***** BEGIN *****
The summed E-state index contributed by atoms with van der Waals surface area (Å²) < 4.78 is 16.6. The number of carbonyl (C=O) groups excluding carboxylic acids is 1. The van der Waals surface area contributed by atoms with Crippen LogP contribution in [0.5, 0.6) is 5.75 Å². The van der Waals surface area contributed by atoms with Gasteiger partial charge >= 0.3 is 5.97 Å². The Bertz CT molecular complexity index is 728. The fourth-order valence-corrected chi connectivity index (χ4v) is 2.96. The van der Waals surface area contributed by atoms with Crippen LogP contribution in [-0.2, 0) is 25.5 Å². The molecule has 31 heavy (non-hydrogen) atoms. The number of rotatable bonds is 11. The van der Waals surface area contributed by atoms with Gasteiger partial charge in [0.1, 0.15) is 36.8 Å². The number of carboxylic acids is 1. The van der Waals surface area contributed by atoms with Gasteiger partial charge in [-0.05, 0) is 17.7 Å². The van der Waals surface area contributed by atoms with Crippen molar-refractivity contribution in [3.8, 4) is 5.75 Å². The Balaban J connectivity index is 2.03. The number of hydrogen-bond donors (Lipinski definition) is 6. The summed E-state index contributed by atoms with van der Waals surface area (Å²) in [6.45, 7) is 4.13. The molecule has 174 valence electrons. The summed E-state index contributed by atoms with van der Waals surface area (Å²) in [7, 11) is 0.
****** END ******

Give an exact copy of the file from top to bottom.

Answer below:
The summed E-state index contributed by atoms with van der Waals surface area (Å²) < 4.78 is 16.6. The number of carbonyl (C=O) groups excluding carboxylic acids is 1. The van der Waals surface area contributed by atoms with Crippen LogP contribution in [0.5, 0.6) is 5.75 Å². The van der Waals surface area contributed by atoms with Gasteiger partial charge >= 0.3 is 5.97 Å². The Bertz CT molecular complexity index is 728. The fourth-order valence-corrected chi connectivity index (χ4v) is 2.96. The van der Waals surface area contributed by atoms with Crippen LogP contribution in [-0.2, 0) is 25.5 Å². The molecule has 31 heavy (non-hydrogen) atoms. The number of rotatable bonds is 11. The van der Waals surface area contributed by atoms with Gasteiger partial charge in [0.1, 0.15) is 36.8 Å². The number of carboxylic acids is 1. The van der Waals surface area contributed by atoms with Gasteiger partial charge in [-0.05, 0) is 17.7 Å². The van der Waals surface area contributed by atoms with Crippen molar-refractivity contribution in [3.8, 4) is 5.75 Å². The Balaban J connectivity index is 2.03. The number of hydrogen-bond donors (Lipinski definition) is 6. The summed E-state index contributed by atoms with van der Waals surface area (Å²) in [6.45, 7) is 4.13. The molecule has 174 valence electrons. The summed E-state index contributed by atoms with van der Waals surface area (Å²) in [7, 11) is 0.